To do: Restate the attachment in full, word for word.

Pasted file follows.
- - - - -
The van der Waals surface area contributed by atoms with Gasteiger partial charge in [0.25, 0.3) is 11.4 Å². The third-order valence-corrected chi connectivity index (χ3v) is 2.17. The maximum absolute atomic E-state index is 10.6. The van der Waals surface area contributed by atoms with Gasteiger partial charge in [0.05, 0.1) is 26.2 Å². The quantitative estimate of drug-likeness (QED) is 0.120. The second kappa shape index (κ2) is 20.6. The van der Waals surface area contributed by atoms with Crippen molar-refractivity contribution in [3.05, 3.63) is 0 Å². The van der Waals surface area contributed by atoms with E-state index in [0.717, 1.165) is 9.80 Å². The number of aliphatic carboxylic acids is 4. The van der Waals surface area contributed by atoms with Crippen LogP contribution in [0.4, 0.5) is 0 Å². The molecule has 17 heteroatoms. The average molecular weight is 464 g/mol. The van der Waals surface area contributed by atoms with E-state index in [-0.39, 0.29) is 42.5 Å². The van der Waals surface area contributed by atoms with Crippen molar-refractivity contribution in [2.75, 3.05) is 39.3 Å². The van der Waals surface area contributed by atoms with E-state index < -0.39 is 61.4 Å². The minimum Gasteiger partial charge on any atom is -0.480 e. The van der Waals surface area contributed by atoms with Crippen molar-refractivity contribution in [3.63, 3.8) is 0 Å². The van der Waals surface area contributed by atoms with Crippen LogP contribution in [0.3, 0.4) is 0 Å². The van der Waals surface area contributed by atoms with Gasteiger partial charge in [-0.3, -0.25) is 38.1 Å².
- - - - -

The van der Waals surface area contributed by atoms with Gasteiger partial charge in [0.25, 0.3) is 11.4 Å². The third-order valence-corrected chi connectivity index (χ3v) is 2.17. The maximum absolute atomic E-state index is 10.6. The van der Waals surface area contributed by atoms with Gasteiger partial charge in [0.05, 0.1) is 26.2 Å². The quantitative estimate of drug-likeness (QED) is 0.120. The second kappa shape index (κ2) is 20.6. The van der Waals surface area contributed by atoms with Crippen molar-refractivity contribution in [3.05, 3.63) is 0 Å². The van der Waals surface area contributed by atoms with E-state index in [0.717, 1.165) is 9.80 Å². The number of aliphatic carboxylic acids is 4. The van der Waals surface area contributed by atoms with Crippen LogP contribution in [0.4, 0.5) is 0 Å². The molecule has 17 heteroatoms. The average molecular weight is 464 g/mol. The van der Waals surface area contributed by atoms with E-state index in [-0.39, 0.29) is 42.5 Å². The van der Waals surface area contributed by atoms with Crippen molar-refractivity contribution in [2.75, 3.05) is 39.3 Å². The van der Waals surface area contributed by atoms with E-state index < -0.39 is 61.4 Å². The minimum Gasteiger partial charge on any atom is -0.480 e. The van der Waals surface area contributed by atoms with Crippen molar-refractivity contribution in [3.63, 3.8) is 0 Å². The van der Waals surface area contributed by atoms with Crippen LogP contribution in [0.3, 0.4) is 0 Å². The van der Waals surface area contributed by atoms with Gasteiger partial charge in [-0.3, -0.25) is 38.1 Å².